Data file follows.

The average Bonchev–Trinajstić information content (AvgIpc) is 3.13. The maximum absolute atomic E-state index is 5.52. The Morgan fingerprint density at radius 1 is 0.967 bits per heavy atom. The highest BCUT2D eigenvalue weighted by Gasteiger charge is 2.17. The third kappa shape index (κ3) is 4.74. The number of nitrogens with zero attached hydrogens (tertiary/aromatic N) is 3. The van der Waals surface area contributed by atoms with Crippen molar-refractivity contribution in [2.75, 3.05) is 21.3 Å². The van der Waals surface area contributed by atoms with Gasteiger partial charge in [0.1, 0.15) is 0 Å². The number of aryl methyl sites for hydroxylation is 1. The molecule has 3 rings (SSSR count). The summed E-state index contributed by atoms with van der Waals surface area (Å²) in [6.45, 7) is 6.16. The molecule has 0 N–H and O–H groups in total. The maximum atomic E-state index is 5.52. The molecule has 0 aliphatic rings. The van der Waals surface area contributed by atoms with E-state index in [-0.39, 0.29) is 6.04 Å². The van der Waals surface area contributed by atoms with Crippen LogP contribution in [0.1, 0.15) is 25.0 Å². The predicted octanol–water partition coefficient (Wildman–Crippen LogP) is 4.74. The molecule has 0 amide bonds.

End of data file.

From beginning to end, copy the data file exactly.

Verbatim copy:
The average Bonchev–Trinajstić information content (AvgIpc) is 3.13. The maximum absolute atomic E-state index is 5.52. The Morgan fingerprint density at radius 1 is 0.967 bits per heavy atom. The highest BCUT2D eigenvalue weighted by Gasteiger charge is 2.17. The third kappa shape index (κ3) is 4.74. The number of nitrogens with zero attached hydrogens (tertiary/aromatic N) is 3. The van der Waals surface area contributed by atoms with Crippen molar-refractivity contribution in [2.75, 3.05) is 21.3 Å². The van der Waals surface area contributed by atoms with Gasteiger partial charge in [0.1, 0.15) is 0 Å². The number of aryl methyl sites for hydroxylation is 1. The molecule has 3 rings (SSSR count). The summed E-state index contributed by atoms with van der Waals surface area (Å²) in [6.45, 7) is 6.16. The molecule has 0 N–H and O–H groups in total. The maximum atomic E-state index is 5.52. The molecule has 0 aliphatic rings. The van der Waals surface area contributed by atoms with E-state index in [-0.39, 0.29) is 6.04 Å². The van der Waals surface area contributed by atoms with Crippen LogP contribution in [0.1, 0.15) is 25.0 Å². The predicted octanol–water partition coefficient (Wildman–Crippen LogP) is 4.74. The molecule has 0 amide bonds.